Gwenifer Raymond

Whelan’s, Dublin, 8pm, €12,

Have you heard the one about the eight-year-old girl who discovered Nirvana via a cassette of Nevermind her mother gave her, and who then went on to nab a PhD in astrophysics only to relinquish a career in this field for a left-of-centre life playing the blues music of the US Delta and Appalachia? Gwenifer Raymond's love of Nirvana directed her to their cover of Lead Belly's Where Did You Sleep Last Night, and from that point on there was no denying where her first love lay. Raymond's 2018 debut album, You Were Never Much of a Dancer, has guided people towards her mix of primitive guitar playing and eerie Americana. The result is so bewitching it has to be heard to be believed. Alternative gig of the week. TCL

Monday, September 10th

Dionne Warwick

Vicar Street, Dublin, 7.30pm, €69.50,

Aretha Franklin held many achievements – one such was that she was the most charted female singer in pop music history. Second only to Aretha is Dionne Warwick, who, at the age of 77, is still venturing out to perform rare shows. Now fully recovered after surgery on her ankle (following a fall at her home in 2015), Warwick remains a standard-bearer for the delivery of songs from a classic era in pop music – notably a batch of material written by Burt Bacharach and Hal David. While there is no guarantee that Warwick will pay tribute to the memory of Aretha Franklin (we are guessing she will), there's no doubt that songs of the quality of Walk On By, Anyone Who Had a Heart, Alfie, and I Just Don't Know What to Do With Myself will be aired. Two words: class act. TCL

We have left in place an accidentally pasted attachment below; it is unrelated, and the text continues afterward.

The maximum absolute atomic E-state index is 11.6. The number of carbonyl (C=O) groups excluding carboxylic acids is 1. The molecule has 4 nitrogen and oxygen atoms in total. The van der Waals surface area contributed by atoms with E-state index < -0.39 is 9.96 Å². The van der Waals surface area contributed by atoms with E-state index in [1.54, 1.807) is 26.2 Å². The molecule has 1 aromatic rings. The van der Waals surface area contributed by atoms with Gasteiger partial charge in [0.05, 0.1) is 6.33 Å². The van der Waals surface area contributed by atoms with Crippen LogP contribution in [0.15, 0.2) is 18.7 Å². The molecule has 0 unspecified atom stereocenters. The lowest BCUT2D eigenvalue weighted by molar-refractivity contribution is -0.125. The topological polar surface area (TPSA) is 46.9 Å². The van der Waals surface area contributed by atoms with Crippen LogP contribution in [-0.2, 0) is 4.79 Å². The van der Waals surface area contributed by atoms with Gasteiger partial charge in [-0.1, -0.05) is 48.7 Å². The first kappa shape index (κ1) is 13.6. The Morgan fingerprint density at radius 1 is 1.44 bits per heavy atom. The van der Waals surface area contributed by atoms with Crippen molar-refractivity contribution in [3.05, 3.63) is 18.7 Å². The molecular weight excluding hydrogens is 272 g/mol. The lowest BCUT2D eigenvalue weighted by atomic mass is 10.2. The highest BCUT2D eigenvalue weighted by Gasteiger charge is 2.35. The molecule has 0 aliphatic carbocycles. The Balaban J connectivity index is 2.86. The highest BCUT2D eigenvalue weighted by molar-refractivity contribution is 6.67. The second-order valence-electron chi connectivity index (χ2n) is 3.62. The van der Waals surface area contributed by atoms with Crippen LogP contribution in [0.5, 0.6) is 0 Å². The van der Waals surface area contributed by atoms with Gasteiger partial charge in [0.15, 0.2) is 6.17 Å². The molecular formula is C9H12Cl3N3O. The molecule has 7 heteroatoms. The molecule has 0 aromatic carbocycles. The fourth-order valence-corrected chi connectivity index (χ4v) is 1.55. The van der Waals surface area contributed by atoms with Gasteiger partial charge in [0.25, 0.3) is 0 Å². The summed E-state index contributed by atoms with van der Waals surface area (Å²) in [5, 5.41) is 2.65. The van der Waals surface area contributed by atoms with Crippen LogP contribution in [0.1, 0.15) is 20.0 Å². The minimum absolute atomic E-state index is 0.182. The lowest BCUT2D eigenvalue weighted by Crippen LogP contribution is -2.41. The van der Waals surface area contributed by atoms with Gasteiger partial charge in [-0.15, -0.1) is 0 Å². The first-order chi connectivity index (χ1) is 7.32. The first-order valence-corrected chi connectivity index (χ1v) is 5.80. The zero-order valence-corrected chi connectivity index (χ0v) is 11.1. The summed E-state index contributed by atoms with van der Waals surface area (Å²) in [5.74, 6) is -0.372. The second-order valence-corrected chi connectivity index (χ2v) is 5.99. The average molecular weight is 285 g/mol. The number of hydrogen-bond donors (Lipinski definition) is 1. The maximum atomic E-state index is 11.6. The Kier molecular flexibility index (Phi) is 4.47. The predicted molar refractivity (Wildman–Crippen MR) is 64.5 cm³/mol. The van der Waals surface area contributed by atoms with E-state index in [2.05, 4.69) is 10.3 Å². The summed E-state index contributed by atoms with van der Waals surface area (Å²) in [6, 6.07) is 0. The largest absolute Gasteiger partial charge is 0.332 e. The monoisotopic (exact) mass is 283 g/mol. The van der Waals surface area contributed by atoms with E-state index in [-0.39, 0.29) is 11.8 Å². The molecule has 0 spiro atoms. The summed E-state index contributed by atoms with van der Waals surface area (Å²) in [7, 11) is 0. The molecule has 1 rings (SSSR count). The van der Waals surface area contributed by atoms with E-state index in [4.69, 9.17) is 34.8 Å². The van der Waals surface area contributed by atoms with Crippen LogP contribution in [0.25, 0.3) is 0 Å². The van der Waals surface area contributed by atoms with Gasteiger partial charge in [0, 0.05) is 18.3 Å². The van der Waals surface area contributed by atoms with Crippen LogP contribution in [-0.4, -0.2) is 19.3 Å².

The Workman’s Club, Dublin, €14.35,

Borrowing heavily from London's thriving grime scene, Northampton man slowthai is putting an aggressive snarl and small-town frustrations into songs like Drug Dealer and T N Biscuits. Pushing out a steady stream of singles since 2016 and one EP, 2017's I Wish I Knew, the 23-year-old doesn't disguise his accent as he tows the line between brashly dark humour and harsh criticism of the society we live in. Expect a full-on and energetic show. LB

Heather Nova

Whelan’s, Dublin, 8pm, €22,

Heather Nova gigs in Ireland are as rare as hen's teeth, so you may wish to acquaint yourself with this Bermudian singer-songwriter who spent most of her childhood sailing throughout the Caribbean and Atlantic waters and coasts on a boat built by her father. Such an apparently sublime upbringing infused Nova (real name Heather Frith, the daughter of a native of Nova Scotia) with an unaffected sense of wonder and positivity, two facets that connect all the way from her 1993 debut album (Glow Stars) to her latest, 2015's The Way it Feels. Never glitzy, always classy, a super Nova your way comes. TCL


Ulster Hall, Belfast, 8pm, £42,; also Tuesday Dublin, Bord Gáis Energy Theatre, 8pm, €55.65,

Despite the spookiness of the origins of the band's name, Californian metal act Incubus has attained a considerable level of commercial success over the past 20 years, with more than 23 million record sales. Albums such as 1999's Make Yourself, 2001's Morning View, and 2004's A Crow Left of the Murder . . . provided Incubus with a steadfast fanbase that knew the difference between them and acts such as Korn and Staind. The difference? Diversity, which co-founding guitarist Mike Einziger has stated is their "greatest asset and biggest flaw". A treat for metal fans, then, and two swish venues in which to shake dandruff over people. TCL